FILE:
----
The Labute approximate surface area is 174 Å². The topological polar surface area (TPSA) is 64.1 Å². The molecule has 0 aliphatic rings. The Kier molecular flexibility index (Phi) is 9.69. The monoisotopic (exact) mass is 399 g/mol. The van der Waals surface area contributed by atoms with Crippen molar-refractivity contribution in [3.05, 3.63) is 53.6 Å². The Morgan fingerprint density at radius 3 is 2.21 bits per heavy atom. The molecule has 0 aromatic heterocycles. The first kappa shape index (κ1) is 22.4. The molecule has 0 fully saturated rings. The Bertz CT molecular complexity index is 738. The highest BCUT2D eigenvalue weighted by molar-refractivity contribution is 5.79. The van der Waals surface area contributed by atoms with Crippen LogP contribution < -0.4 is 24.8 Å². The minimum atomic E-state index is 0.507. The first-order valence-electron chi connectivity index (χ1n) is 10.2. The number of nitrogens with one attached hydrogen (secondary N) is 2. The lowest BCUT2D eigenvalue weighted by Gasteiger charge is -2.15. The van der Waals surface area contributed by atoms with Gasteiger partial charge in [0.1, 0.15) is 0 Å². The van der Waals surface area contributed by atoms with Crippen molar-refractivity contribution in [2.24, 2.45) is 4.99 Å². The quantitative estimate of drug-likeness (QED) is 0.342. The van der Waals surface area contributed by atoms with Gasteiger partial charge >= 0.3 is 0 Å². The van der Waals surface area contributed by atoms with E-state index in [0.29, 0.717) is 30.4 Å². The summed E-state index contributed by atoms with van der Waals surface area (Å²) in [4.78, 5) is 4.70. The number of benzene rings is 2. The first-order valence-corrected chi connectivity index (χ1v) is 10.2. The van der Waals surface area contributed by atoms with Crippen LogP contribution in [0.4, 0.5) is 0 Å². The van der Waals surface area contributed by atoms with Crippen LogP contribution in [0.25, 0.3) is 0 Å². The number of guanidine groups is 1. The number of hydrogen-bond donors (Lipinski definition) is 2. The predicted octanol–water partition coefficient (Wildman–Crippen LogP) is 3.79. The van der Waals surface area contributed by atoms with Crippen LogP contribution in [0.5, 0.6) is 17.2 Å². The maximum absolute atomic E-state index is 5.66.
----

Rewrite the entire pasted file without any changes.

The Labute approximate surface area is 174 Å². The topological polar surface area (TPSA) is 64.1 Å². The molecule has 0 aliphatic rings. The Kier molecular flexibility index (Phi) is 9.69. The monoisotopic (exact) mass is 399 g/mol. The van der Waals surface area contributed by atoms with Crippen molar-refractivity contribution in [3.05, 3.63) is 53.6 Å². The Morgan fingerprint density at radius 3 is 2.21 bits per heavy atom. The molecule has 0 aromatic heterocycles. The first kappa shape index (κ1) is 22.4. The molecule has 0 fully saturated rings. The Bertz CT molecular complexity index is 738. The highest BCUT2D eigenvalue weighted by molar-refractivity contribution is 5.79. The van der Waals surface area contributed by atoms with Crippen LogP contribution < -0.4 is 24.8 Å². The minimum atomic E-state index is 0.507. The first-order valence-electron chi connectivity index (χ1n) is 10.2. The number of nitrogens with one attached hydrogen (secondary N) is 2. The lowest BCUT2D eigenvalue weighted by Gasteiger charge is -2.15. The van der Waals surface area contributed by atoms with Gasteiger partial charge in [0.1, 0.15) is 0 Å². The van der Waals surface area contributed by atoms with Crippen molar-refractivity contribution in [2.24, 2.45) is 4.99 Å². The quantitative estimate of drug-likeness (QED) is 0.342. The van der Waals surface area contributed by atoms with Gasteiger partial charge >= 0.3 is 0 Å². The van der Waals surface area contributed by atoms with E-state index in [0.29, 0.717) is 30.4 Å². The summed E-state index contributed by atoms with van der Waals surface area (Å²) in [4.78, 5) is 4.70. The number of benzene rings is 2. The first-order valence-corrected chi connectivity index (χ1v) is 10.2. The van der Waals surface area contributed by atoms with Crippen LogP contribution in [0.4, 0.5) is 0 Å². The van der Waals surface area contributed by atoms with Crippen LogP contribution in [0.25, 0.3) is 0 Å². The number of guanidine groups is 1. The number of hydrogen-bond donors (Lipinski definition) is 2. The predicted octanol–water partition coefficient (Wildman–Crippen LogP) is 3.79. The van der Waals surface area contributed by atoms with Crippen LogP contribution in [0.5, 0.6) is 17.2 Å². The maximum absolute atomic E-state index is 5.66.